Ghana Travel Information
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The time in Ghana has no GMT offset.
Electrical current is 220 volts, 50 Hz. Both round and flat three-pronged plugs are commonly used.
English is the official language, but many other African languages are spoken including Twi, Fante, Ga, Ewe, Hausa and Dagbani. French is spoken in the north.
Health regulations in Ghana require that visitors be in possession of a current medical vaccination certificate for yellow fever. Prophylactics against malaria are recommended and waterborne diseases are prevalent, including outbreaks of cholera during the rainy season. Visitors are advised to buy bottled drinking water, which is widely available. Vaccinations are recommended for hepatitis A, hepatitis B and typhoid when travelling to Ghana. A meningococcus vaccination is also recommended if you are there in the dry season (November to June). If you are going to be spending a lot of time outdoors and may be at risk of animal bites then a rabies vaccination may also be suggested. Bird flu has been confirmed in Ghana, but the risk to visitors is considered to be very low; as a precaution it is advisable to avoid close contact with live birds and ensure all poultry products are well cooked. Good medical facilities are found in all the cities and major towns, but facilities outside urban areas are poor and emergency services are limited. Medical insurance is advised and should cover medical evacuation. If you need certain prescription medication, it is advised that you take it with you, along with a signed and dated note from your doctor explaining what it is and why you need it.
A service charge is rarely added to restaurant bills and tipping for quality service is only expected in restaurants (usually about 10 percent). For other services tipping is discretionary but note that if someone offers to help, whether it is with directions or to carry a bag, they will expect some kind of payment.
Safety in Ghana is generally not too much of a concern but it is wise to be vigilant in public areas, particularly in and around Accra, and to avoid walking at night and travelling in taxis alone after dark if possible. Visitors should avoid carrying large sums of cash or valuables on them and to be vigilant when drawing money from ATMs in central Accra. Theft of luggage and travel documents has occurred at Kotoka International Airport. Visitors should also be vigilant in and around Tamale and Kumasi where there has been an increase in crime including muggings and attacks on foreigners. There is a potential for outbreaks of violence between rival political factions, fighting between inter-ethnic groups and civil unrest; travellers are advised to stay up to date with daily developments and to avoid protests. Visitors to the Northern Region should be alert to the possibility of renewed outbreaks of inter-ethnic fighting. When travelling along the Ghanaian coastline, please exercise caution given the occurrence of strong tidal waves striking the coast.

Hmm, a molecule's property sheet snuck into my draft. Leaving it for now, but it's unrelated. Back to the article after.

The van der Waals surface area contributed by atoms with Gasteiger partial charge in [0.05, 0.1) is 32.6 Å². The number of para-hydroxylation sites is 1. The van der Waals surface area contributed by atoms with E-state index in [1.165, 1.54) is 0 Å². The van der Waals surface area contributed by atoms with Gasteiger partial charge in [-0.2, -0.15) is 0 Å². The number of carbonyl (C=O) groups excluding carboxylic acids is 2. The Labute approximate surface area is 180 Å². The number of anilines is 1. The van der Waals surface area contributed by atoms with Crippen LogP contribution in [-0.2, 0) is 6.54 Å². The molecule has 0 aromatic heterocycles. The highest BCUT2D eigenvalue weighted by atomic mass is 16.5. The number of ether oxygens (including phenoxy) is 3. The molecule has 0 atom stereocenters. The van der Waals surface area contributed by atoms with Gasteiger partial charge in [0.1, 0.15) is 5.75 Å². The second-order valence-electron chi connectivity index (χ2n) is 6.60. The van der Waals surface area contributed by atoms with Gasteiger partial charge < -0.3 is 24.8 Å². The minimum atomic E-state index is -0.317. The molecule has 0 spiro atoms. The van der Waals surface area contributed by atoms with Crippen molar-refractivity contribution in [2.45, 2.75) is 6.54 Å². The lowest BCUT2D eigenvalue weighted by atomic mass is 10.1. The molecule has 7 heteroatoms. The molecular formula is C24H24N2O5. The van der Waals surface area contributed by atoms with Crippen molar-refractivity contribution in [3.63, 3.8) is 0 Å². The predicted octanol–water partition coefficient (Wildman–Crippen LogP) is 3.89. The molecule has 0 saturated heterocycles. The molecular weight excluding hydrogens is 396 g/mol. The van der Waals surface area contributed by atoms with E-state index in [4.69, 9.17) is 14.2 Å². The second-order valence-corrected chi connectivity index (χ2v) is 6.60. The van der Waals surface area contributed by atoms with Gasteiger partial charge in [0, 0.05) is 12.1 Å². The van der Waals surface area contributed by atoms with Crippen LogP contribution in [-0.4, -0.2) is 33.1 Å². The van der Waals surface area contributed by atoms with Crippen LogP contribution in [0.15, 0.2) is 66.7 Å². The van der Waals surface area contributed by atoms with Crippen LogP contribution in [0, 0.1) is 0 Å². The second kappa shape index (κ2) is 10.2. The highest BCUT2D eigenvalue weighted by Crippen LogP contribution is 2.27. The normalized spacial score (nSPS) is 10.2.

Ghanaians are generally a conservative people and visitors should respect local customs, traditional courtesies and dress codes, particularly in the villages. Ghanaians do most things with their right hand; eating, touching food, taking and receiving things, waving, shaking hands etc. The left hand is used for 'dirty things' and it is regarded as rude to use the left hand for the aforementioned things. If in doubt, use the right hand. Homosexuality is illegal. Greeting is an important social function and handshakes are common. There is no particular dress code, but women will be expected to cover up in the north of the country. No civilian may wear camouflage clothing as it is reserved for the military. Visitors to remote villages, shrines or palaces should visit the local elder or priest and take a small gift such as a bottle of local schnapps, gin or money. Always seek permission before taking photographs of people; it is not permitted to take photographs of military institutions or the airport.
Ghana is a very relaxed and friendly country; however, in business, a formal dress code is expected, and punctuality is essential at all meetings. The exchange of business cards is common. It is important in all meetings to greet and shake hands with each person and acknowledge their presence. The person is to be addressed as Mr. Mrs., or Ms., followed by their surnames, unless otherwise specified. Gifts are unnecessary though greatly appreciated. Business hours are generally 8am to 5pm Monday to Friday with an hour taken over lunch.
The international dialling code for Ghana is +233. The outgoing code is 00 followed by the relevant country code (e.g. 0027 for South Africa). Accra's city code is 21. The telephone system is relatively reliable, but most people use mobile phones. Telephone, fax and telex services are available in all main towns, and hotels. Most major hotels also have business centres, which provide secretarial and courier services. Internet cafes are on the increase throughout the country, but connection speeds are usually slow. There are several GSM cell phone operations across Ghana that have roaming agreements with most international networks, and phones can be rented in Accra.
Travellers to Ghana over 16 years do not have to pay customs duty on 400 cigarettes, or 100 cigars, or 454g of tobacco, or a proportionate mix of these items; 1 litre of wine and 1 litre of spirits; and 237ml of perfume and eau de toilette. Gift items are dutiable.
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